Who Is At Risk?

While everyone has the HD gene, only children who have inherited the expanded HD gene sequence will develop Huntington’s Disease. Each child of a parent with HD has a 50 percent chance of inheriting the gene expansion themselves. If children do not inherit the gene expansion from their parents, they cannot pass it on to their children.**

Even though Huntington’s Disease does not discriminate based on ethnicity, race or sex, geographic clusters of HD exist around the world. Barranquitas, a small village in Venezuela, has the highest concentration of Huntington’s Disease in the world. Nearly half of the residents in Barranquitas have HD.  

Huntington’s Disease Research

Scientists have studied Huntington’s Disease genetics for nearly a century in search of a cure. In 1993, researchers isolated the gene that is responsible for the cause of Huntington’s Disease, and soon after, a genetic test was developed to identify the HD gene expansion in at-risk individuals.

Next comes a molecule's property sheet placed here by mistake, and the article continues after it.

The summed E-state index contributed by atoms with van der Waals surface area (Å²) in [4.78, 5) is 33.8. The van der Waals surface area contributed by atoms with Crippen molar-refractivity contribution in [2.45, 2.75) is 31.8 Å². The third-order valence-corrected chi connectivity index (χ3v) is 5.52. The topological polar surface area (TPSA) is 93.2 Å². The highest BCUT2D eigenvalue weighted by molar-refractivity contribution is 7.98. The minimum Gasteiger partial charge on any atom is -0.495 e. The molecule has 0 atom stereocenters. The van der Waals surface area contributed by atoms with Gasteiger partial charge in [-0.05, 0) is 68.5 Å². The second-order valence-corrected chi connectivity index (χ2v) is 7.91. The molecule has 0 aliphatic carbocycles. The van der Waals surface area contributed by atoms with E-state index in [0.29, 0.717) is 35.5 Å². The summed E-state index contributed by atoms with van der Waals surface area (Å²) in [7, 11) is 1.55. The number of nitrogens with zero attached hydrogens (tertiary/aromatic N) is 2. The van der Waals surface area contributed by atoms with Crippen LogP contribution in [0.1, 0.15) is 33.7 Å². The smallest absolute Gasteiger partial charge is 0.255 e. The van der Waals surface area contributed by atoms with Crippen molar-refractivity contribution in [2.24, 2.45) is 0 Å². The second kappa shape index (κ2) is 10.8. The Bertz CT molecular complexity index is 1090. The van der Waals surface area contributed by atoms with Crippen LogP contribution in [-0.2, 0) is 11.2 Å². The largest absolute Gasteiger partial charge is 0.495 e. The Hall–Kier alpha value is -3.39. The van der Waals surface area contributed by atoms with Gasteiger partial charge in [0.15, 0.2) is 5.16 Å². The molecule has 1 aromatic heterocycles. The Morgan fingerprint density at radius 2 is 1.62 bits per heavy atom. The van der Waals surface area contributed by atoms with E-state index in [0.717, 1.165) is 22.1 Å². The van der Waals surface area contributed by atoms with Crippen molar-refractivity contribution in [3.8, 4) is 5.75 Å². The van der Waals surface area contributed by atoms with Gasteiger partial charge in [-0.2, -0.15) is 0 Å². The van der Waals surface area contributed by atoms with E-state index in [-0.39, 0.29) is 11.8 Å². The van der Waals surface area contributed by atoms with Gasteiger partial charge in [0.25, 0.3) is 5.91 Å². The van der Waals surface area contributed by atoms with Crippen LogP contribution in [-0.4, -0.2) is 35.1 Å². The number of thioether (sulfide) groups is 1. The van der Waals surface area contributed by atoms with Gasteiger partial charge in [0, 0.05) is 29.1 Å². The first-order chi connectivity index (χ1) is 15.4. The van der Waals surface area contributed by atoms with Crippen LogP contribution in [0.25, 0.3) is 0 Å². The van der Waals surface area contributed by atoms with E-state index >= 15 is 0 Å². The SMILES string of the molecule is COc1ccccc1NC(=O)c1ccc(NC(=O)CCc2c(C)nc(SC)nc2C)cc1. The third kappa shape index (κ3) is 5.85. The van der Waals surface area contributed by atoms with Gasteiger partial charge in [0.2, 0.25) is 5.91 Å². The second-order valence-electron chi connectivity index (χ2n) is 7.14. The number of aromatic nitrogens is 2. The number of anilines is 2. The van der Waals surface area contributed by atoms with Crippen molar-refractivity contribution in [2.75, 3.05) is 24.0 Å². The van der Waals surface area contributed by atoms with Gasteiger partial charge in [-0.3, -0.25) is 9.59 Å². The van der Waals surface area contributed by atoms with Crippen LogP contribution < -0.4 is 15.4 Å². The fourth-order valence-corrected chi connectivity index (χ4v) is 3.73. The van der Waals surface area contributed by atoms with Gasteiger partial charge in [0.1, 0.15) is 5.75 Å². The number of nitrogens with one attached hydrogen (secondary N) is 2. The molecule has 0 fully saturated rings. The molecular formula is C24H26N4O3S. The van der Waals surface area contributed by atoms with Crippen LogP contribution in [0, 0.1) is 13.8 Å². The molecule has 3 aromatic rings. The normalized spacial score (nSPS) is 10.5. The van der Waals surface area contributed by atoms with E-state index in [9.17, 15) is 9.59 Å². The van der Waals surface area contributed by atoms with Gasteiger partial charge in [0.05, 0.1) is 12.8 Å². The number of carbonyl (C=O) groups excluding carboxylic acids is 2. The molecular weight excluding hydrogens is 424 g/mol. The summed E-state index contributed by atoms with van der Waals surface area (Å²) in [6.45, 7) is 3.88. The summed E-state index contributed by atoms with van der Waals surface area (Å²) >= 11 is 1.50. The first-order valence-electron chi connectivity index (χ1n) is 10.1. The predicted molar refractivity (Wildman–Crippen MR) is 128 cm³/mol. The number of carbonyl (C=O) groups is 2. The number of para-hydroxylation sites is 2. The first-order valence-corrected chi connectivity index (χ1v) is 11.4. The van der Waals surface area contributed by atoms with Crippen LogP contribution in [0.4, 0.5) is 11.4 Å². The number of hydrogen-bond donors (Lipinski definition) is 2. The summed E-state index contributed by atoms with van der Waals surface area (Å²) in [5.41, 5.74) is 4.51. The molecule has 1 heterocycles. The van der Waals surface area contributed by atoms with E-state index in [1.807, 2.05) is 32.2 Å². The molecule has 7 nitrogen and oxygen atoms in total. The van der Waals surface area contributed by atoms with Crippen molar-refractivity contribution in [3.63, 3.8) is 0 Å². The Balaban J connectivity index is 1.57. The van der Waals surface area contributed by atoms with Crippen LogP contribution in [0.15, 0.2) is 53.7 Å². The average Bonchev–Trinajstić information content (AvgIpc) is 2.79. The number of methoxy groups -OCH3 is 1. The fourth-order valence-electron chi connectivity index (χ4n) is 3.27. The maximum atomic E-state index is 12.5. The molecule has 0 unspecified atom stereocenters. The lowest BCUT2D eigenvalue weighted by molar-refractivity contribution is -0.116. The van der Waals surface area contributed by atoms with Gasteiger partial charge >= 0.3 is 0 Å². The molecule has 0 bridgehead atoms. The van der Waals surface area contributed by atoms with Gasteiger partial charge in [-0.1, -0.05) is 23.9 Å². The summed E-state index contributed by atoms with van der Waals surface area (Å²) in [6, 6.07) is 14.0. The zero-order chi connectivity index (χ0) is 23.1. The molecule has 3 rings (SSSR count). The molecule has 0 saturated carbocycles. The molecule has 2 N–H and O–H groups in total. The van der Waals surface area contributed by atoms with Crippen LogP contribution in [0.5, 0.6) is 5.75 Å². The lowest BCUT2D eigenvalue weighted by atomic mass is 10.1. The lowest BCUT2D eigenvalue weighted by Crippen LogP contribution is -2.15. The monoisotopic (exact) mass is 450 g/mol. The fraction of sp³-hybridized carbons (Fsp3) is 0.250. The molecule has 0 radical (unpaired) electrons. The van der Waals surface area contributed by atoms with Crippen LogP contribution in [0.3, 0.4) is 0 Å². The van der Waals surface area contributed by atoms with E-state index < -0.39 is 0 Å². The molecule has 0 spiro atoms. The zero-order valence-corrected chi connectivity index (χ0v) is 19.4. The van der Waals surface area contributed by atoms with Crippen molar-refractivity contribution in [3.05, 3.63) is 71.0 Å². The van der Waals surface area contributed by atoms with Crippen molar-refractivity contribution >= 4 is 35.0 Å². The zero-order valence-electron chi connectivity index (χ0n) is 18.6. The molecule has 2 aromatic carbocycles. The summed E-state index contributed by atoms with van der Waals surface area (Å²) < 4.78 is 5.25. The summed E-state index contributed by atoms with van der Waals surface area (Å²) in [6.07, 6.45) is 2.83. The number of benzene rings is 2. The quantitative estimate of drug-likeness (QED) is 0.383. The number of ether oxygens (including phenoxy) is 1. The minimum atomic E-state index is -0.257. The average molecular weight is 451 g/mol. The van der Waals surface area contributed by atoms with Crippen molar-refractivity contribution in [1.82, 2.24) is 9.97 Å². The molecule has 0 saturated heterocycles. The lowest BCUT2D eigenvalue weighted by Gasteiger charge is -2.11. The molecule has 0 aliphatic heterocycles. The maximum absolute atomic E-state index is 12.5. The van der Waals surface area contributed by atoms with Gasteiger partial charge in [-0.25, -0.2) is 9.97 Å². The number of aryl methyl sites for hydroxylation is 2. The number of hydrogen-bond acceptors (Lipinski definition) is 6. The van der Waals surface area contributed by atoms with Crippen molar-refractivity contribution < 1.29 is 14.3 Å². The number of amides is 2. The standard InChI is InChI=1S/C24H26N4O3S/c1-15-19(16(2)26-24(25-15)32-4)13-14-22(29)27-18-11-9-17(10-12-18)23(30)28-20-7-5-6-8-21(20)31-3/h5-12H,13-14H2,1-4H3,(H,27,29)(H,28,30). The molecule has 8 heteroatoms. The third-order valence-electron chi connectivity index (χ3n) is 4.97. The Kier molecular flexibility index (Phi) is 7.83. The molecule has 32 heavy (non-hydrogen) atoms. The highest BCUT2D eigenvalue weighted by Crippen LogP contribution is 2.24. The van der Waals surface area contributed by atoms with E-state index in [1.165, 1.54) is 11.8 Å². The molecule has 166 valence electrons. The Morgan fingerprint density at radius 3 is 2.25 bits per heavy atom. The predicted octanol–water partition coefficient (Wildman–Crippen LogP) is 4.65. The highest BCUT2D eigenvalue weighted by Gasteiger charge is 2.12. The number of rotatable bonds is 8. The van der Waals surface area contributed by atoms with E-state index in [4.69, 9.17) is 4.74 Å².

While some wish to know their test results before symptoms arise, many who are at risk of inherited diseases like HD prefer not to be tested.

Since the number of individuals diagnosed with Huntington’s Disease has increased significantly over the years, HD has become one of the more common genetic diseases and is no longer classified with other rare genetic disorders.

The Huntington’s Disease Society of America (HDSA) estimates that one in every 10,000 Americans has HD, and more than 250,000 are at risk of inheriting it.**

**Facts and information sourced from http://hdsa.org/.